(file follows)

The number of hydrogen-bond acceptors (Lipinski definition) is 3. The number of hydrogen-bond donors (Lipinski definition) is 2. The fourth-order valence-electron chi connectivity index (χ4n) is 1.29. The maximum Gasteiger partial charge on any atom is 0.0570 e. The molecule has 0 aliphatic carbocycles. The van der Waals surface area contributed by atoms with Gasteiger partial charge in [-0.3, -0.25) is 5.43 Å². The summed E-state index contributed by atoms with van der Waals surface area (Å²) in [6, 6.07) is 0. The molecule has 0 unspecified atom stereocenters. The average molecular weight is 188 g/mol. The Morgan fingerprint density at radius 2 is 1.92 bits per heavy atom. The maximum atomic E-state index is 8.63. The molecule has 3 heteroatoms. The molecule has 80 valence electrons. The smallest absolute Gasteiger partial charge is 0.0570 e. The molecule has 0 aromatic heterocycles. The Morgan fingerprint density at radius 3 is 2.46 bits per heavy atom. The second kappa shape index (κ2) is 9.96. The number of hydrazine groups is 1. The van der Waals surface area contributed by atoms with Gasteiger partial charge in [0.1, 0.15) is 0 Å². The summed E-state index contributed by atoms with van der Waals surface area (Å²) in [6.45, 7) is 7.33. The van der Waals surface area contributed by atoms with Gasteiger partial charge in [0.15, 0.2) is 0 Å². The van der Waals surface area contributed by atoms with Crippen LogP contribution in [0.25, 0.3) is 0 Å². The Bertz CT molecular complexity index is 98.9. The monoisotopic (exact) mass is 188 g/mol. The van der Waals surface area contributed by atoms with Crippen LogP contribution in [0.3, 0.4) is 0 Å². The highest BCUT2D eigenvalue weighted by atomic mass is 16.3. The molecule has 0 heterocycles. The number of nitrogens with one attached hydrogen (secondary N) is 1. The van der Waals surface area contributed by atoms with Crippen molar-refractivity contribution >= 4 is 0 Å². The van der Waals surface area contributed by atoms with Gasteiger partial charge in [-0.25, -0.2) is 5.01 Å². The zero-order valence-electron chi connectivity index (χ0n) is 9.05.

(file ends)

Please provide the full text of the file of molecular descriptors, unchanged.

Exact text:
The number of hydrogen-bond acceptors (Lipinski definition) is 3. The number of hydrogen-bond donors (Lipinski definition) is 2. The fourth-order valence-electron chi connectivity index (χ4n) is 1.29. The maximum Gasteiger partial charge on any atom is 0.0570 e. The molecule has 0 aliphatic carbocycles. The van der Waals surface area contributed by atoms with Gasteiger partial charge in [-0.3, -0.25) is 5.43 Å². The summed E-state index contributed by atoms with van der Waals surface area (Å²) in [6, 6.07) is 0. The molecule has 0 unspecified atom stereocenters. The average molecular weight is 188 g/mol. The Morgan fingerprint density at radius 2 is 1.92 bits per heavy atom. The maximum atomic E-state index is 8.63. The molecule has 3 heteroatoms. The molecule has 80 valence electrons. The smallest absolute Gasteiger partial charge is 0.0570 e. The molecule has 0 aromatic heterocycles. The Morgan fingerprint density at radius 3 is 2.46 bits per heavy atom. The second kappa shape index (κ2) is 9.96. The number of hydrazine groups is 1. The van der Waals surface area contributed by atoms with Gasteiger partial charge in [0.1, 0.15) is 0 Å². The summed E-state index contributed by atoms with van der Waals surface area (Å²) in [6.45, 7) is 7.33. The van der Waals surface area contributed by atoms with Gasteiger partial charge in [0.15, 0.2) is 0 Å². The van der Waals surface area contributed by atoms with Crippen LogP contribution in [0.25, 0.3) is 0 Å². The Bertz CT molecular complexity index is 98.9. The monoisotopic (exact) mass is 188 g/mol. The van der Waals surface area contributed by atoms with Crippen LogP contribution in [0.3, 0.4) is 0 Å². The highest BCUT2D eigenvalue weighted by atomic mass is 16.3. The molecule has 0 heterocycles. The number of nitrogens with one attached hydrogen (secondary N) is 1. The van der Waals surface area contributed by atoms with Crippen molar-refractivity contribution >= 4 is 0 Å². The van der Waals surface area contributed by atoms with Gasteiger partial charge in [-0.25, -0.2) is 5.01 Å². The zero-order valence-electron chi connectivity index (χ0n) is 9.05.